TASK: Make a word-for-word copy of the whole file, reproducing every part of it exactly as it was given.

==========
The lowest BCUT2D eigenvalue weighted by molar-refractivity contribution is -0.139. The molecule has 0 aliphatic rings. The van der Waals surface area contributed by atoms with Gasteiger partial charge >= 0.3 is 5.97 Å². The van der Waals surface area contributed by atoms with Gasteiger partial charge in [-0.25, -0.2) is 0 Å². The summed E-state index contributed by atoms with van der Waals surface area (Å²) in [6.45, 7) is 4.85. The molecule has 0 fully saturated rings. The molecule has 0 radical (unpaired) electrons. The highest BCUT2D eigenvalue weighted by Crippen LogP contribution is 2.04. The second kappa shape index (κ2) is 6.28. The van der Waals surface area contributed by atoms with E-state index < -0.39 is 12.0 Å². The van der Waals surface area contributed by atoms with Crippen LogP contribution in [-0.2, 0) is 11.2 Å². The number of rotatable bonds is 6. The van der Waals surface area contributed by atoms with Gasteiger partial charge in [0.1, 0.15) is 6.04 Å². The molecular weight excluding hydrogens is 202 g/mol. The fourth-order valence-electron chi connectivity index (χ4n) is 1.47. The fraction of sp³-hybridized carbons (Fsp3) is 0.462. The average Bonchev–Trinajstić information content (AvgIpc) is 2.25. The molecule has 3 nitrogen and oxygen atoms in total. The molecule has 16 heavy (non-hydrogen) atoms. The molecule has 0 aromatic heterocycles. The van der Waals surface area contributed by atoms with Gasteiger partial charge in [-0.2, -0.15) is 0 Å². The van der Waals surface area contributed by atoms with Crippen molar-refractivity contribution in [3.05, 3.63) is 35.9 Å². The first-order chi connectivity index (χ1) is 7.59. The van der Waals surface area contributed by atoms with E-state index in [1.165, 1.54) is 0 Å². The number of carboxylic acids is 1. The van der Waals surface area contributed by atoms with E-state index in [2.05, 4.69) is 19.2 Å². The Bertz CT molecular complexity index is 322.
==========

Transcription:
The lowest BCUT2D eigenvalue weighted by molar-refractivity contribution is -0.139. The molecule has 0 aliphatic rings. The van der Waals surface area contributed by atoms with Gasteiger partial charge >= 0.3 is 5.97 Å². The van der Waals surface area contributed by atoms with Gasteiger partial charge in [-0.25, -0.2) is 0 Å². The summed E-state index contributed by atoms with van der Waals surface area (Å²) in [6.45, 7) is 4.85. The molecule has 0 fully saturated rings. The molecule has 0 radical (unpaired) electrons. The highest BCUT2D eigenvalue weighted by Crippen LogP contribution is 2.04. The second kappa shape index (κ2) is 6.28. The van der Waals surface area contributed by atoms with E-state index < -0.39 is 12.0 Å². The van der Waals surface area contributed by atoms with Crippen LogP contribution in [-0.2, 0) is 11.2 Å². The number of rotatable bonds is 6. The van der Waals surface area contributed by atoms with Gasteiger partial charge in [0.1, 0.15) is 6.04 Å². The molecular weight excluding hydrogens is 202 g/mol. The fourth-order valence-electron chi connectivity index (χ4n) is 1.47. The fraction of sp³-hybridized carbons (Fsp3) is 0.462. The average Bonchev–Trinajstić information content (AvgIpc) is 2.25. The molecule has 3 nitrogen and oxygen atoms in total. The molecule has 16 heavy (non-hydrogen) atoms. The molecule has 0 aromatic heterocycles. The van der Waals surface area contributed by atoms with Gasteiger partial charge in [-0.2, -0.15) is 0 Å². The van der Waals surface area contributed by atoms with Crippen molar-refractivity contribution in [3.05, 3.63) is 35.9 Å². The first-order chi connectivity index (χ1) is 7.59. The van der Waals surface area contributed by atoms with E-state index in [1.165, 1.54) is 0 Å². The number of carboxylic acids is 1. The van der Waals surface area contributed by atoms with E-state index in [2.05, 4.69) is 19.2 Å². The Bertz CT molecular complexity index is 322.